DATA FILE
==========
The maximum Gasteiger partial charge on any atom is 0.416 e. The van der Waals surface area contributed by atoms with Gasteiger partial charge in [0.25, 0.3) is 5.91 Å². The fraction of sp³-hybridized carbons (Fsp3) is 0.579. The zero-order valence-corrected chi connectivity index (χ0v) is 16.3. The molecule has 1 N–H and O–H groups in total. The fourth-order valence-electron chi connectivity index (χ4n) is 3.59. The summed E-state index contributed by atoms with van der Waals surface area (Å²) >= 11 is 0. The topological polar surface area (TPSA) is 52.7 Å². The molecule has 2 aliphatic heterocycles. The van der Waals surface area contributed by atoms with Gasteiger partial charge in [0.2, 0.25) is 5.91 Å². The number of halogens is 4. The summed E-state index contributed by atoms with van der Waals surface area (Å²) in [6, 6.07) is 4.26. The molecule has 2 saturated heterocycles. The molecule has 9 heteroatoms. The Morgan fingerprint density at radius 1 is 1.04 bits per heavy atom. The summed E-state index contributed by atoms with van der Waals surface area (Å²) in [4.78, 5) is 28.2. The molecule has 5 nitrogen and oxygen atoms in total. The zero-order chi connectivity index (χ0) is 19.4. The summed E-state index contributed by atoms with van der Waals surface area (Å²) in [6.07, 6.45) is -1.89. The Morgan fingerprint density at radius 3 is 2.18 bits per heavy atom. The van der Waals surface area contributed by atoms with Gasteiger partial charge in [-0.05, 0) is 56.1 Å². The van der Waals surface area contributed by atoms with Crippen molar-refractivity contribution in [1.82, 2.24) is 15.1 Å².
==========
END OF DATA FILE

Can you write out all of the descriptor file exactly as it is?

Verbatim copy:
The maximum Gasteiger partial charge on any atom is 0.416 e. The van der Waals surface area contributed by atoms with Gasteiger partial charge in [0.25, 0.3) is 5.91 Å². The fraction of sp³-hybridized carbons (Fsp3) is 0.579. The zero-order valence-corrected chi connectivity index (χ0v) is 16.3. The molecule has 1 N–H and O–H groups in total. The fourth-order valence-electron chi connectivity index (χ4n) is 3.59. The summed E-state index contributed by atoms with van der Waals surface area (Å²) >= 11 is 0. The topological polar surface area (TPSA) is 52.7 Å². The molecule has 2 aliphatic heterocycles. The van der Waals surface area contributed by atoms with Gasteiger partial charge in [0.2, 0.25) is 5.91 Å². The number of halogens is 4. The summed E-state index contributed by atoms with van der Waals surface area (Å²) in [6, 6.07) is 4.26. The molecule has 2 saturated heterocycles. The molecule has 9 heteroatoms. The Morgan fingerprint density at radius 1 is 1.04 bits per heavy atom. The summed E-state index contributed by atoms with van der Waals surface area (Å²) in [4.78, 5) is 28.2. The molecule has 5 nitrogen and oxygen atoms in total. The zero-order chi connectivity index (χ0) is 19.4. The summed E-state index contributed by atoms with van der Waals surface area (Å²) in [6.07, 6.45) is -1.89. The Morgan fingerprint density at radius 3 is 2.18 bits per heavy atom. The van der Waals surface area contributed by atoms with Gasteiger partial charge in [-0.05, 0) is 56.1 Å². The van der Waals surface area contributed by atoms with Crippen molar-refractivity contribution in [1.82, 2.24) is 15.1 Å².